At last year’s concert, Kamaiyah’s set astounded the student body with her bumping “How Does it Feel” paired with the equally playful “Out the Bottle.” Her performance is going to be a tough act to follow, but this year’s most talked about prospects are anything but disappointing. Here is a review of what I deem to be seven of the most promising performers that appear on the poll.

Princess Nokia: Princess Nokia has truly landed a name for herself, especially with the release of her album “1992 Deluxe.” She grounds her lyrics in an autobiographical style drawing from childhood and her New York City roots. Although her song “Tomboy” is best known for its repetitive chorus and anthem-like feel, “Brujas” and “Bart Simpson” follow closely behind. Throughout the past few years, she has honed her rap skills, which she would bring to the Spring Concert stage. Overall, Princess Nokia is a solid contender, busting out the empowered femme artist persona adored by her loyal fans.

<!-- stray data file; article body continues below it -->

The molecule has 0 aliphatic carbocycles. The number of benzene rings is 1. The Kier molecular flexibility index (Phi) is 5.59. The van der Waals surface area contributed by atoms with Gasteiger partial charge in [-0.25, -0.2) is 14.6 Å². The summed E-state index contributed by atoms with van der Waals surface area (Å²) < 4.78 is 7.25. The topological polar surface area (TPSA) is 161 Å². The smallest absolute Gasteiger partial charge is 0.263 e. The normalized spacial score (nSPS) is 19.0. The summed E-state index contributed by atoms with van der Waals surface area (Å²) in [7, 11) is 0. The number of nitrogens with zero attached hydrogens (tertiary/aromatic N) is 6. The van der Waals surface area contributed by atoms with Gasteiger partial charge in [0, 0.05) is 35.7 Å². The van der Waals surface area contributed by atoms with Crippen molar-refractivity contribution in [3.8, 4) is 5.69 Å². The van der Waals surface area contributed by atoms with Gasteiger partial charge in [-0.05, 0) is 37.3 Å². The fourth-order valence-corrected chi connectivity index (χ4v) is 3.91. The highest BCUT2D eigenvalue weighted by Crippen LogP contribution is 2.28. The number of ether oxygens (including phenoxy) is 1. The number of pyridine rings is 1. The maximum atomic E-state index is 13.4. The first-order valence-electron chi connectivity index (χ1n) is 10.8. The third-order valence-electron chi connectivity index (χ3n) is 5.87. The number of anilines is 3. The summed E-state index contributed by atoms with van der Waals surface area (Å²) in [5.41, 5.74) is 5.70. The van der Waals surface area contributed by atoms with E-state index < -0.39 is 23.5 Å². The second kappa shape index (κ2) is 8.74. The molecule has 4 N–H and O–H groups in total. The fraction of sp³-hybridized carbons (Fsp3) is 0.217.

Anderson .Paak: This R&B artist’s road to success was neither quick nor easy, but after 13 years, he landed himself a record deal. Anderson .Paak and his band, the Free Nationals, have found a funk-inspired sound coupled with elements of hip-hop and blues. His most popular song, “Come Down,” would be a great opener to start off the Spring Concert. Its shifty bass line has an undeniable funk beat that makes you want to get up and dance. He would embody the energetic essence that Vassar students traditionally associate with the Spring Concert.

Aminé: This Portland-based rapper’s new single, “Squeeze,” would be a definite hit paired with the wildly popular “Caroline” that’s featured on his album “Good for You.” To see Aminé perform “Spice Girl,” a light-hearted pop-rap track, would be just as riveting. In one interview, Aminé sheepishly said, “To be honest with you the Spice Girls were the first concert I went to” (Genius, “Aminé ‘Spice Girl’ Official Lyrics & Meaning,” 11.01.2017). Seamlessly merging off-center melodies with finely-tuned rap segments, he is dedicated to making authentic and fun music for his fans. Vassar students would be both sonically surprised by his lesser-known stuff and comforted by the recognizable chorus to “Caroline.”